Make Russia Great Again: A Novel

  • By Christopher Buckley
  • Simon & Schuster
  • 288 pp.
  • Reviewed by Drew Gallagher
  • July 14, 2020

Truth might be stranger than fiction, but this political satire manages to hit all the funniest notes.

Christopher Buckley is at his side-splitting funniest in Make Russia Great Again, which includes lines of such pure comedic brilliance that the reader is tempted to stand and applaud like one would for a soloist at the Kennedy Center. This is what Jonathan Swift envisioned when he introduced the world to political satire.

Conversely, Make Russia Great Again is probably not what President Trump envisioned by way of his legacy (fictional or otherwise), but there’s little risk of his reading this book unless it appears on the Fox News crawl.

However, in the unlikely event Trump or a lampooned member of his cortege does read it and protests his or her portrayal, Buckley offers a legally binding qualifier at the novel’s beginning:

“This is a work of satirical fiction. Names, characters, places, and events are either the product of the author’s imagination or used in a fictitious manner. Any person finding any resemblance between themselves and the persons depicted herein should probably be ashamed.”

Not sure that shame is a guiding principle in the Trump administration, but I defer to Simon & Schuster’s corporate counsel on that one.

Some might argue that satirizing this presidency is too easy. Any dime-store scribe would be equal to the challenge, but in reading Make Russia Great Again, one realizes that Buckley’s task is complicated by today’s continued lowering of expectations and standards of decency.

But the author, pro that he is, manages to add near-unbelievable elements to his narrative, although these don’t include his imagined premise that Trump slept with all 18 contestants at the 2013 Miss Universe Pageant. (That’s entirely plausible.)

Instead, the most farfetched storyline concerns Trump’s seventh chief of staff and our narrator, Herb Nutterman, actually serving prison time for his allegiance to — and nefarious actions undertaken in service of — his boss.

Jail sentences, however well deserved, are rare among members of real-life Team Trump.

Nutterman (Buckley’s nuanced nomenclature is another of the book’s treasures) worked for many years as hospitality director at one of Trump’s resorts, Farrago-sur-Mer, and when his phone rang out of the blue one day, he answered destiny’s call:

“Call me old-fashioned. My view is that when your president calls, you pick up the phone. My wife, Hetta, urged me — literally — not to pick up the phone when she saw ‘POTUS’ on the caller ID.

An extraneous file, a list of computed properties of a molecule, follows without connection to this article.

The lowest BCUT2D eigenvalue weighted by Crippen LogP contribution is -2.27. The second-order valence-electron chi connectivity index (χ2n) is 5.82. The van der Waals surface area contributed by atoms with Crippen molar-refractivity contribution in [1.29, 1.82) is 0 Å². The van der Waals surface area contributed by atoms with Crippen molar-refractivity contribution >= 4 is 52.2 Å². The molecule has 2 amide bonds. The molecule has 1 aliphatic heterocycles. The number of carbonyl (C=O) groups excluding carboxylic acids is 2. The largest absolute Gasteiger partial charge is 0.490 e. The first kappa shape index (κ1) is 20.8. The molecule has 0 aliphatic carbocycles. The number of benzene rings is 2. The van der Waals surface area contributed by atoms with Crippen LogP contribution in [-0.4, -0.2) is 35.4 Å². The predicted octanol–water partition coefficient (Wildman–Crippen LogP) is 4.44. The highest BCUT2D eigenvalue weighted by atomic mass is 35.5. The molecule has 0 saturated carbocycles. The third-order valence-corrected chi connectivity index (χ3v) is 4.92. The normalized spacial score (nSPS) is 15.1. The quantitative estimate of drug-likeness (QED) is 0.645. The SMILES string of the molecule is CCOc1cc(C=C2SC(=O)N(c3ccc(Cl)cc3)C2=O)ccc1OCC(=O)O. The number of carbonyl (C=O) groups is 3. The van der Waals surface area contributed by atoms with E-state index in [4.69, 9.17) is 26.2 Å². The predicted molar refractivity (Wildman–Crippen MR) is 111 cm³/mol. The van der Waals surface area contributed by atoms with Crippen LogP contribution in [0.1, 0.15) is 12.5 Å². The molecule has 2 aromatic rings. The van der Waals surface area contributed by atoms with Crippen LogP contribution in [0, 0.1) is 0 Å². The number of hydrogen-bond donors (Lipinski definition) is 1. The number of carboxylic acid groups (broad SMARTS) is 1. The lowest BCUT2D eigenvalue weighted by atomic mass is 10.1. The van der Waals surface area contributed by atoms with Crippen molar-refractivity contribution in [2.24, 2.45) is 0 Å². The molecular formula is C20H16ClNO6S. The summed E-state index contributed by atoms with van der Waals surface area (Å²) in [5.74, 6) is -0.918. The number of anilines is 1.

“‘Hetta,’ I said. ‘I can’t not take a call from the president of the United States.’

“‘Yes you can!’ she hissed, sounding like an inverted Obama slogan. She remonstrated, as only Hetta can. But I picked up. Let history record that when the president called, Herbert K. Nutterman took the call.

“The operator put me through to the Oval Office. I heard the familiar voice: ‘How’s my favorite Jew?’”

Trump needs his most-coveted Hebrew because all is not quiet on the Russian front. His BFF, Putin, is coming up for reelection, and the United States has frozen the assets of Putin’s homeboy Oleg because Oleg may have killed a disloyal journalist or two.

Nutterman had met Oleg before and would prefer never to see him again, but his president and nation need him to convince Oleg not to share compromising videos of the commander-in-chief with all those long-ago, wannabe Miss Universes in lascivious and gravity-defying poses.

Oleg’s request to Nutterman is simple: Unfreeze his assets so he can visit Interpol countries again. Nutterman explains that this will literally require an act of Congress, but Oleg persists.

So Nutterman enlists the whiny, once Trump-hating Senator Squiggly Biskitt from South Carolina to push the request through the Senate in the form of repealing the Glebnikov Act. Not surprisingly, the Senate is disinclined to take such action just so a wealthy Russian assassin can sail his yacht to Italy on a whim.

This displeases Oleg, who proceeds to post the sex tapes on Facebook. But in a world where supporters would happily allow Dear Leader to shoot someone on Fifth Avenue — and likely applaud his marksmanship afterward — the tapes’ release doesn’t have the desired effect.

Nutterman watches as Fox News goes into full spin mode:

“I was in my office watching Katie Borgia-O-Reilly on Fox. She was swatting away media questions about Oleg’s latest video release, this one featuring the future president enacting Kama Sutra positions with Miss Myanmar. We were now up to episode four of what Democrats, the liberal media, and Never Trumpers were calling The Apprentice Does Moscow.”

In fact, Trump, who takes great pride in the conquests (which were quid pro quos for the promise to each contestant that she would win), takes even greater pride in coining the attendant slogan celebrating them: “Make America Hard Again!”

Nutterman tries to tamp down the phrase (and the ensuing chants thereof at rallies) because he suspects it won’t appeal to the religious leaders who can turn a blind eye, but not necessarily a deaf ear, to Trump’s past immoral behavior (fake news!).

Throughout Make Russia Great Again, Herb Nutterman pivots manically from disaster to disaster — the Oleg fiasco is but one of many — and, much like the reader of this hilarious and fast-flowing narrative, is never able to take a breath.

Once upon a time, Christopher Buckley became so disillusioned with the machinations of government that he vowed never to write another political satire. That pledge lasted nearly 35 years. Fortunately for us, he has finally stared into the abyss, plunged headfirst back into the immoral morass, and managed to Make Satire Great Again!

Drew Gallagher is a freelance writer residing in Fredericksburg, Virginia.

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